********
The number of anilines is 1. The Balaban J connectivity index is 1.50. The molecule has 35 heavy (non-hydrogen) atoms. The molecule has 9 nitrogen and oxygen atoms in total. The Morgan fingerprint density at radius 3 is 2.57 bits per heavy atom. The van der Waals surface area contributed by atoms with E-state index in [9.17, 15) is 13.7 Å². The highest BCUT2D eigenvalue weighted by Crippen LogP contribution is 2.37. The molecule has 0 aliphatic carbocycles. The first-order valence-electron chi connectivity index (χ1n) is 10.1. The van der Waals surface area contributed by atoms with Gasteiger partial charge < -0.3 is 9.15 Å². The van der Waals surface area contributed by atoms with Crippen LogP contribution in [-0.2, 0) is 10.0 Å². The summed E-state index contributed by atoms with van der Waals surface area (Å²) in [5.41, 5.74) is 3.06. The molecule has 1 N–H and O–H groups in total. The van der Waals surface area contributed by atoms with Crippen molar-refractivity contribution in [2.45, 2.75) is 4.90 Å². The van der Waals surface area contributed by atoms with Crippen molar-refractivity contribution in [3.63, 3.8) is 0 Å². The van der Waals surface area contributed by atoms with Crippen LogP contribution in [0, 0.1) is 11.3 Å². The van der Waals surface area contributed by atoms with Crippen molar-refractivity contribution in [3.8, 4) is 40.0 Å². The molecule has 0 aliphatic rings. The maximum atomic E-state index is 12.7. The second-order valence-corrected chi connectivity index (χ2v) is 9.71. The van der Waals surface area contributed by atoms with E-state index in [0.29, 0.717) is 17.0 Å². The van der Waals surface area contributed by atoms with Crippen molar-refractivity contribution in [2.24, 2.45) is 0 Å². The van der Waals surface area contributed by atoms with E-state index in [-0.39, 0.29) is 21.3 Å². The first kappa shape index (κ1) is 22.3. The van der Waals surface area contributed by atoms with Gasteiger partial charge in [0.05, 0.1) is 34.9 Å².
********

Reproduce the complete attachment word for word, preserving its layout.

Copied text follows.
The number of anilines is 1. The Balaban J connectivity index is 1.50. The molecule has 35 heavy (non-hydrogen) atoms. The molecule has 9 nitrogen and oxygen atoms in total. The Morgan fingerprint density at radius 3 is 2.57 bits per heavy atom. The van der Waals surface area contributed by atoms with E-state index in [9.17, 15) is 13.7 Å². The highest BCUT2D eigenvalue weighted by Crippen LogP contribution is 2.37. The molecule has 0 aliphatic carbocycles. The first-order valence-electron chi connectivity index (χ1n) is 10.1. The van der Waals surface area contributed by atoms with Gasteiger partial charge < -0.3 is 9.15 Å². The van der Waals surface area contributed by atoms with Crippen LogP contribution in [-0.2, 0) is 10.0 Å². The summed E-state index contributed by atoms with van der Waals surface area (Å²) in [5.41, 5.74) is 3.06. The molecule has 1 N–H and O–H groups in total. The van der Waals surface area contributed by atoms with Crippen molar-refractivity contribution in [2.45, 2.75) is 4.90 Å². The van der Waals surface area contributed by atoms with Crippen molar-refractivity contribution in [3.63, 3.8) is 0 Å². The van der Waals surface area contributed by atoms with Crippen LogP contribution in [0, 0.1) is 11.3 Å². The van der Waals surface area contributed by atoms with Crippen molar-refractivity contribution in [3.8, 4) is 40.0 Å². The molecule has 0 aliphatic rings. The maximum atomic E-state index is 12.7. The second-order valence-corrected chi connectivity index (χ2v) is 9.71. The van der Waals surface area contributed by atoms with E-state index in [0.29, 0.717) is 17.0 Å². The van der Waals surface area contributed by atoms with Crippen molar-refractivity contribution in [2.24, 2.45) is 0 Å². The van der Waals surface area contributed by atoms with E-state index in [-0.39, 0.29) is 21.3 Å². The first kappa shape index (κ1) is 22.3. The van der Waals surface area contributed by atoms with Gasteiger partial charge in [0.05, 0.1) is 34.9 Å².